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Animals in Thailand

Thailand‘s fauna is similarly specious as its rich flora, especially regarding small animals and insects. The habitat for deer, which used to be plentiful, is disappearing due to  human expansion. Some species are already extinct and many others are threatened by extinction.
The biggest living mammal on earth, the Elephant, can be found in the Thai-Burmese border area, in Khao Sok National Park, in Kuiburi National Park, and in the national parks in the northeast of Thailand. Only about 4000 animals remain to roam  freely through the forests. The population of working elephants is maintained by the offspring of already domesticated animals.
The small Sumatra Rhinoceros seems to have disappeared from the forests. For decades, it used to be unscrupulously hunted, because according to Chinese tradition, his milled horn had high aphrodisiac powers. A similar fate awaits the pangolin. The scales of the one-metre armored and hunchbacked animal could be his destiny, because they supposedly contain a healing remedy.
Bears and Big Cats
Asian black bears and big cats such as leopards and tigers only sneak very rarely through several national parks. Normally they do not appear, which seems to be more agreeable for normal park visitors. The tapir is seen very seldom too. This heavy, black and white colored animal hides in the dense jungle and only during the night does it go out in search of food. 

Tiger footprint (Khao Sok)
Less shy however, are the monkeys, which can be often observed.  Gibbons can move very fast with their long arms through the thicket of the jungle.
At the Gibbon Rehabilitation Project on Phuket, where the Gibbons grew up with humans, they are slowly integrated back into the the life in the jungle.
Monkeys which can swim and even dive are the Macaques. Domesticated Macaques are kept by the people of southern Thailand as “harvest helpers“ and they are sent up palm trees to collect the coconuts.

Auch ein Bad im Fluss scheuen sie nicht, um ihr Futter zu erhaschen.
Macaques are often seen around the many temples in Thailand, for example at the Khao Wang and at the cave Khao Luang in Petchaburi. Begging the tourist for food, they can get aggressiv, if they don´t get what they want. In Khao Sok Nationalpark lives a big family in the rocks behind the Swimming Hole. Around lunch time they climb down from their rocks to get fed with bananas by the tourists. They are not afraid to take even a swim in the river to get their food.

A large family of Langur monkeys lives in a monastery near Pathio in Chumphon province. They look quite funny with the white hair around the eyes, so Thais call them the monkeys with glasses.

Macaque at the
 Khao Luang Cave

Langur monkeys near Pathio

Beach- Macaques
Most of the snakes found in Thailand are nonvenomous: only a handful of species are really dangerous. If you are  interested in learning about snakes, visit the snake farm of the Pasteur Institute in Bangkok. Among the well known poisonous land reptiles is the great king cobra, which is over 4 metres long and the smaller Siamese cobra, the chain viper, at up to 75 centimetres and the shocking yellow-black striped krait. There are five poisonous species living in coastal waters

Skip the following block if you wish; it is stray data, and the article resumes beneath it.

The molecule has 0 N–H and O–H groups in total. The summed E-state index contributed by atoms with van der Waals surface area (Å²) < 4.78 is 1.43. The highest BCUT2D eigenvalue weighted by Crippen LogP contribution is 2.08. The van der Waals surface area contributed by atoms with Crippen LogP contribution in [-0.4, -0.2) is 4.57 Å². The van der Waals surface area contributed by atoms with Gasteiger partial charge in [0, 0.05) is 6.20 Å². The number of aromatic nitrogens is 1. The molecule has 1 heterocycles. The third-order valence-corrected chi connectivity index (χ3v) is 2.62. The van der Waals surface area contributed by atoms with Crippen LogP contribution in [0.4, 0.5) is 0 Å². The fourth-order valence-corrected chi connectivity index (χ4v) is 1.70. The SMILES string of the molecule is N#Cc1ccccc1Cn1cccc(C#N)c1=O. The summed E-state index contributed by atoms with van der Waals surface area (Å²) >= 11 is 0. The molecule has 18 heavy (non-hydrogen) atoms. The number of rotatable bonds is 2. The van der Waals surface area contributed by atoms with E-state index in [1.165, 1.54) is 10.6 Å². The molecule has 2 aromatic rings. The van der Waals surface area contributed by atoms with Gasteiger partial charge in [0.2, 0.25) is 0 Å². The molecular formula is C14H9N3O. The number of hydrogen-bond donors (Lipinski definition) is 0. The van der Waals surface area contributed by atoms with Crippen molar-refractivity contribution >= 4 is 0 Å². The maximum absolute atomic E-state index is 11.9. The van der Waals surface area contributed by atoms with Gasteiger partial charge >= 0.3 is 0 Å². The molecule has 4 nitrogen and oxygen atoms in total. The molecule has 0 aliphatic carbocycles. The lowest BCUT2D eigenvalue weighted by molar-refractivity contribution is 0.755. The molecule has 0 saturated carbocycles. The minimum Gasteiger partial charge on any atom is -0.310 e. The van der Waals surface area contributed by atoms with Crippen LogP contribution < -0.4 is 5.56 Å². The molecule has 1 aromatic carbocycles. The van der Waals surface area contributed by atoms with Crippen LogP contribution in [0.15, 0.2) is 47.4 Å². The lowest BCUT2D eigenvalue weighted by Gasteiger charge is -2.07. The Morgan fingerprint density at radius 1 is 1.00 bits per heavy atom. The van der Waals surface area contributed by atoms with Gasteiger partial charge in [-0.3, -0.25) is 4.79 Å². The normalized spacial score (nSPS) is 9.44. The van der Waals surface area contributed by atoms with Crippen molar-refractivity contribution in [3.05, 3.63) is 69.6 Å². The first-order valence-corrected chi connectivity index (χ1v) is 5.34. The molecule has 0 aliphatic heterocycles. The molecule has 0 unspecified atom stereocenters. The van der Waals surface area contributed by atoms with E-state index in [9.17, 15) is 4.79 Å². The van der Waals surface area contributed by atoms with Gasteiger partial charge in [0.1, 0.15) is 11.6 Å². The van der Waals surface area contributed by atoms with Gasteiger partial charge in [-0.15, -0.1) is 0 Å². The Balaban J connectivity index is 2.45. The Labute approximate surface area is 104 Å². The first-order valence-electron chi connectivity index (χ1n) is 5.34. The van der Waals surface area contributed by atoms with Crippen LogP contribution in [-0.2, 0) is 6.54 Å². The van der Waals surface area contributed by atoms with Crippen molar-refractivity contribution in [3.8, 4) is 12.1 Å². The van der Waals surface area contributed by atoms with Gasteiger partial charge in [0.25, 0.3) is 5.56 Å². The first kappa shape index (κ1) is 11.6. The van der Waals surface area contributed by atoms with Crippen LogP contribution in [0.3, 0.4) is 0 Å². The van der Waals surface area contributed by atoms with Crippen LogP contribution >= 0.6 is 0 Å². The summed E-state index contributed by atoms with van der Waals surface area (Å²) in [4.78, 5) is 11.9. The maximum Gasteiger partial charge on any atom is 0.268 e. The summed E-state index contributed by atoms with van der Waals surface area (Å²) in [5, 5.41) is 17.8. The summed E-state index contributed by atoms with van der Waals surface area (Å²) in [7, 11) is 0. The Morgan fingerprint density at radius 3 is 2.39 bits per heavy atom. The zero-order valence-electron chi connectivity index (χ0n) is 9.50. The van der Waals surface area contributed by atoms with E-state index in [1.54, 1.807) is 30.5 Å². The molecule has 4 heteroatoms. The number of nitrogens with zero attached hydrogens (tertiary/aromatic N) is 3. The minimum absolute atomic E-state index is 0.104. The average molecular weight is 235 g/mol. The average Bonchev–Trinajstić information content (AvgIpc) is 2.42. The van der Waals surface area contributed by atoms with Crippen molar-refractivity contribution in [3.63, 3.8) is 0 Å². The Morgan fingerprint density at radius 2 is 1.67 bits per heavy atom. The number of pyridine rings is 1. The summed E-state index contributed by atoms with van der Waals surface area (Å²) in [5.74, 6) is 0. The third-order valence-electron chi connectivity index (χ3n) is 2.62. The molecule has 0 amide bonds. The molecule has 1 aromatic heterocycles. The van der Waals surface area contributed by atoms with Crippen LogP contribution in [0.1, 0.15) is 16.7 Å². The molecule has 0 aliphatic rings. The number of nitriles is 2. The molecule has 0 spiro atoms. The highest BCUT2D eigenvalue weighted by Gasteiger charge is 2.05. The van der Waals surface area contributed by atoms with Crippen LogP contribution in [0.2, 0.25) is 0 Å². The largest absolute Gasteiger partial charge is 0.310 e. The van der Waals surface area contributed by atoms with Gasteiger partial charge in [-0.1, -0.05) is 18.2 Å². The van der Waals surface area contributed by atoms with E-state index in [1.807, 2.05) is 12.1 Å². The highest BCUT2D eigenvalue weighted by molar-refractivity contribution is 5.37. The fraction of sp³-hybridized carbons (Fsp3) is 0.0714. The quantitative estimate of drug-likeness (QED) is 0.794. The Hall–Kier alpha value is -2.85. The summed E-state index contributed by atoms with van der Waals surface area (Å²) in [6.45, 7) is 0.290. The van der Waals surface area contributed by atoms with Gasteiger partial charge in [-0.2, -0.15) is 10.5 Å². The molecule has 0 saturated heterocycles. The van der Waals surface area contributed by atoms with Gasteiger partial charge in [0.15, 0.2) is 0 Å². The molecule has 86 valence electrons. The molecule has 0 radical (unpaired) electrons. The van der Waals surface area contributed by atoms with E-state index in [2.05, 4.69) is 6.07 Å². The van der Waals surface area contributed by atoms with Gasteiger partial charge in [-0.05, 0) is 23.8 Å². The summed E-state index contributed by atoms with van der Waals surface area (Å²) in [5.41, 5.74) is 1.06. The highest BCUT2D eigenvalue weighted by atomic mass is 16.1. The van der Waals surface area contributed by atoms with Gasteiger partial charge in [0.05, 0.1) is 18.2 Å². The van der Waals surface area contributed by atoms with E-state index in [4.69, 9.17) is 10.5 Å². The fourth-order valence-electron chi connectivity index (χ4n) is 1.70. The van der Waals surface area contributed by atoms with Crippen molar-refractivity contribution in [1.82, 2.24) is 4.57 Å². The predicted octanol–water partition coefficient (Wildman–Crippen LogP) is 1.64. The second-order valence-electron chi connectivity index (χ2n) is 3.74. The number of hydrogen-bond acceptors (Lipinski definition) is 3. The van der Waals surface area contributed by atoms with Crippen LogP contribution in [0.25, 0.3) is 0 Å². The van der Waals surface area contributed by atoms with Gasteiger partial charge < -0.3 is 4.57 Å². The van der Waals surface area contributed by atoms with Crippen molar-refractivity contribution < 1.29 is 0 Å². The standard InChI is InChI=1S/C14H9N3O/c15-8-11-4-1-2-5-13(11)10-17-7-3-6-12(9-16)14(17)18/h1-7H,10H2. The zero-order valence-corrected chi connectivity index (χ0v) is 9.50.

Fortunately, they are rarely aggressive and only have a tiny mouth so  are hardly dangerous for humans. The net python is a nonvenomous snake living mainly in the monsoon forests and can reach a length of up to 11 meters. It kills its prey by strangling.
Cattle and Buffalo
Wild living cattles are almost extincted, like the enormous Gaur and the smaller, but more frequently ssen Banteng, who have their habitat in the monsoon forests in North- and East Thailand. There were a few specimens spotted just recently in the Nationalpark of Khao Sok.
Water Buffalos are seen everywhere, especially in rural areas. They still are the most important Livestock for Thai people.
Maritime Life
The rivers, lakes and coastal waters of Thailand are abundant  with life, this can be witnessed during snorkeling or diving. Even a stroll around the local market gives an idea of the huge diversity in fish and maritime life. Over 100 different species of carp-like fish alone can be found in Thai waters. Crocodiles, however, are rarely found in the wild. The last breeding places of the big sea turtles are protected on the islands in the Tarutao National Park situated off the south west coast.
The rain and monsoon forest including the tropical climate create ideal living conditions for all kinds of insects. Among the loudest ones are the Cicadas, which start their concert punctually at dawn. Numerous colorful butterflies abound. Less pleasant are cockroaches and mosquitoes, the latter are devoured with huge appetite by small geckos. This swift gray lizard is  very popular with Thai people.
Thailand has a huge number of birds that can be observed in all habitats, even in the gardens of resorts.

Many of the birds living in Thailand follow the change of the monsoons. Besides warblers and marsh-birds, the black plumed koel belongs to the most known migratory birds. Herons, cranes and storks stalking in search for food in rice fields and can be easily observed. The blue shimmering ice bird usually hunts its prey close to the course of the rivers.
In Thailands forests many of the birds live in the tree tops of the jungle trees. In the mornings the Hornbill flies impressively through the trees along the shoreline of the Chiew Lan Lake at the Khao Sok Nationalpark.

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